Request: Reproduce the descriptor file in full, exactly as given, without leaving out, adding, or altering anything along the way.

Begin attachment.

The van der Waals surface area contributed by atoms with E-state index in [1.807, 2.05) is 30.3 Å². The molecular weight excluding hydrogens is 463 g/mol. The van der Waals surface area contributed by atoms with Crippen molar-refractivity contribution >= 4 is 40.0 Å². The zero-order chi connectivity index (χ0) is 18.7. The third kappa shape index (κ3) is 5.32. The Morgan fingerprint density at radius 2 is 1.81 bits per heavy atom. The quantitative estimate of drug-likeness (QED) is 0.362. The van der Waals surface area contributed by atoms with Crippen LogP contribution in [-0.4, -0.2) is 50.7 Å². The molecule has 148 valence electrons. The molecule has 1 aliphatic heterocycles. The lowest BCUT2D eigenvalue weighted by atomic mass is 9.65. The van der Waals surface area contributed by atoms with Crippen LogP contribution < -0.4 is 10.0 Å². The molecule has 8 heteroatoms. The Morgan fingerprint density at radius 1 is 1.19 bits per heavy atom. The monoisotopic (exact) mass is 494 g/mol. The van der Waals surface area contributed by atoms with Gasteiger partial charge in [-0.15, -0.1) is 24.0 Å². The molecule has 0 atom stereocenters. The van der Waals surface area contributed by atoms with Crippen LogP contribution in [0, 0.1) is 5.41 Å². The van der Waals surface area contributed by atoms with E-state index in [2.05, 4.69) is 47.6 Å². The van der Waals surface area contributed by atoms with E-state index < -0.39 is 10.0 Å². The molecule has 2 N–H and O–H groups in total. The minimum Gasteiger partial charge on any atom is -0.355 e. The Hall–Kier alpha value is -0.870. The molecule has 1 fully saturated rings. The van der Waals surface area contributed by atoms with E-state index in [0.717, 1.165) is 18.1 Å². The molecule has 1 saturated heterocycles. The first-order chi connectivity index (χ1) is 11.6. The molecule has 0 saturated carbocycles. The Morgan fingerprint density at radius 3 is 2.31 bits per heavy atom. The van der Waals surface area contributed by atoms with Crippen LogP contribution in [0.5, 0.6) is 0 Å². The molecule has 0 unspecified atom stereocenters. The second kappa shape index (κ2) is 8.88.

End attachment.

The van der Waals surface area contributed by atoms with E-state index in [1.807, 2.05) is 30.3 Å². The molecular weight excluding hydrogens is 463 g/mol. The van der Waals surface area contributed by atoms with Crippen molar-refractivity contribution >= 4 is 40.0 Å². The zero-order chi connectivity index (χ0) is 18.7. The third kappa shape index (κ3) is 5.32. The Morgan fingerprint density at radius 2 is 1.81 bits per heavy atom. The quantitative estimate of drug-likeness (QED) is 0.362. The van der Waals surface area contributed by atoms with Crippen LogP contribution in [-0.4, -0.2) is 50.7 Å². The molecule has 148 valence electrons. The molecule has 1 aliphatic heterocycles. The lowest BCUT2D eigenvalue weighted by atomic mass is 9.65. The van der Waals surface area contributed by atoms with Crippen LogP contribution < -0.4 is 10.0 Å². The molecule has 8 heteroatoms. The Morgan fingerprint density at radius 1 is 1.19 bits per heavy atom. The monoisotopic (exact) mass is 494 g/mol. The van der Waals surface area contributed by atoms with Gasteiger partial charge in [-0.15, -0.1) is 24.0 Å². The molecule has 0 atom stereocenters. The van der Waals surface area contributed by atoms with Crippen LogP contribution in [0, 0.1) is 5.41 Å². The van der Waals surface area contributed by atoms with E-state index in [2.05, 4.69) is 47.6 Å². The van der Waals surface area contributed by atoms with E-state index < -0.39 is 10.0 Å². The molecule has 2 N–H and O–H groups in total. The minimum Gasteiger partial charge on any atom is -0.355 e. The Hall–Kier alpha value is -0.870. The molecule has 1 fully saturated rings. The van der Waals surface area contributed by atoms with E-state index in [0.717, 1.165) is 18.1 Å². The molecule has 1 saturated heterocycles. The first-order chi connectivity index (χ1) is 11.6. The molecule has 0 saturated carbocycles. The Morgan fingerprint density at radius 3 is 2.31 bits per heavy atom. The van der Waals surface area contributed by atoms with Crippen LogP contribution in [0.5, 0.6) is 0 Å². The molecule has 0 unspecified atom stereocenters. The second kappa shape index (κ2) is 8.88.